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March 1992

Incidence of Alopecia Areata in Lupus Erythematosus

Author Affiliations

From the Department of Dermatology, University of Pennsylvania, Philadelphia (Dr Werth); Department of Pathology and Dermatology, Bowman Gray School of Medicine, Winston-Salem, NC (Dr White); and Department of Dermatology, New York (NY) University (Drs Sanchez and Franks).

Arch Dermatol. 1992;128(3):368-371. doi:10.1001/archderm.1992.01680130082010

• Background.—  A small percentage of patients with alopecia areata have connective diseases such as systemic lupus erythematosus, discoid lupus erythematosus, rheumatoid arthritis, and scleroderma. Lupus erythematosus is associated with a number of different types of alopecia, but the incidence of alopecia areata in lupus erythematosus has not been examined.

Observations.—  Of our cohort of 39 patients with lupus erythematosus, alopecia areata developed in 10% (four patients), in contrast to 0.42% of general dermatologic patients. Biopsy specimens of alopecia areata lesions in each of our patients showed continuous granular deposition of IgG at the dermoepidermal junction, a finding usually found in only a minority of alopecia areata cases. Intralesional injections of corticosteroids were effective treatment.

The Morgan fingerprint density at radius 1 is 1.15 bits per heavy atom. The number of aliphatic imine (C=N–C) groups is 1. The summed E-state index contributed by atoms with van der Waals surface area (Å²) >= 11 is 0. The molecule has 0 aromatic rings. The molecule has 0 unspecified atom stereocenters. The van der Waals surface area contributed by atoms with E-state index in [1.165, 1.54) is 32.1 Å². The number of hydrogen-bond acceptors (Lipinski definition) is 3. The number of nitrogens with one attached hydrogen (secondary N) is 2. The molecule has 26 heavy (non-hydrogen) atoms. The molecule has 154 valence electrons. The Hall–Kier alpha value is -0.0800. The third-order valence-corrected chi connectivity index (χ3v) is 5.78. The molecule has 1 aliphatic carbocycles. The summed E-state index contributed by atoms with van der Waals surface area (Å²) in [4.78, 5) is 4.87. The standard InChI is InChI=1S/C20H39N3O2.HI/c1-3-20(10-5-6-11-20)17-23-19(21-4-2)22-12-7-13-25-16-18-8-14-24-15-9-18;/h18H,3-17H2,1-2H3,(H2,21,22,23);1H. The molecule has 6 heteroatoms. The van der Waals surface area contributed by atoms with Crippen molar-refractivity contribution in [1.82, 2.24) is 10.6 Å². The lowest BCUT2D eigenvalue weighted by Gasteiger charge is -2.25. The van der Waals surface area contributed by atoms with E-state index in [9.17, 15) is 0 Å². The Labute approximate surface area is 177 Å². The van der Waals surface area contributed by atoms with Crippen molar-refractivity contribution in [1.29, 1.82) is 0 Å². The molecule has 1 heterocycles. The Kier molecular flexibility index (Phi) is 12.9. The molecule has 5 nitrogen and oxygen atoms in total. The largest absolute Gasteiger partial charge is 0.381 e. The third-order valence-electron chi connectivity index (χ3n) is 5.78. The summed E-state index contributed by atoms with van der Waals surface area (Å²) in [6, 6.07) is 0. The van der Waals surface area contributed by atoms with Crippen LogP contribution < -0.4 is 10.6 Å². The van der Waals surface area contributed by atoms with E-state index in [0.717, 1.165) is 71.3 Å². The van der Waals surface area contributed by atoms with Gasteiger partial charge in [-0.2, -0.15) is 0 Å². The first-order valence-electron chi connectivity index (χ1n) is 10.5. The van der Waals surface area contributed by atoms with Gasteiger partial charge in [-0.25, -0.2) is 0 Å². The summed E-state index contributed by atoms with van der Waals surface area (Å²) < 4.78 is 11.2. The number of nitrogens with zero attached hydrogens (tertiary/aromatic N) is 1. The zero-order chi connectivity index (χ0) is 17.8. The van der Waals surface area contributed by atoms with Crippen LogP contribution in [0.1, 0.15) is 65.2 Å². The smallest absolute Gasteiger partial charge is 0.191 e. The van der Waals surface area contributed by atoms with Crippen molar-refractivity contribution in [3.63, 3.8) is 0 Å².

Conclusions.—  The incidence of alopecia areata in patients with lupus erythematosus is increased. Recognition of this form of alopecia allows for specific therapy with intralesional corticosteroids.(Arch Dermatol. 1992;128:368-371)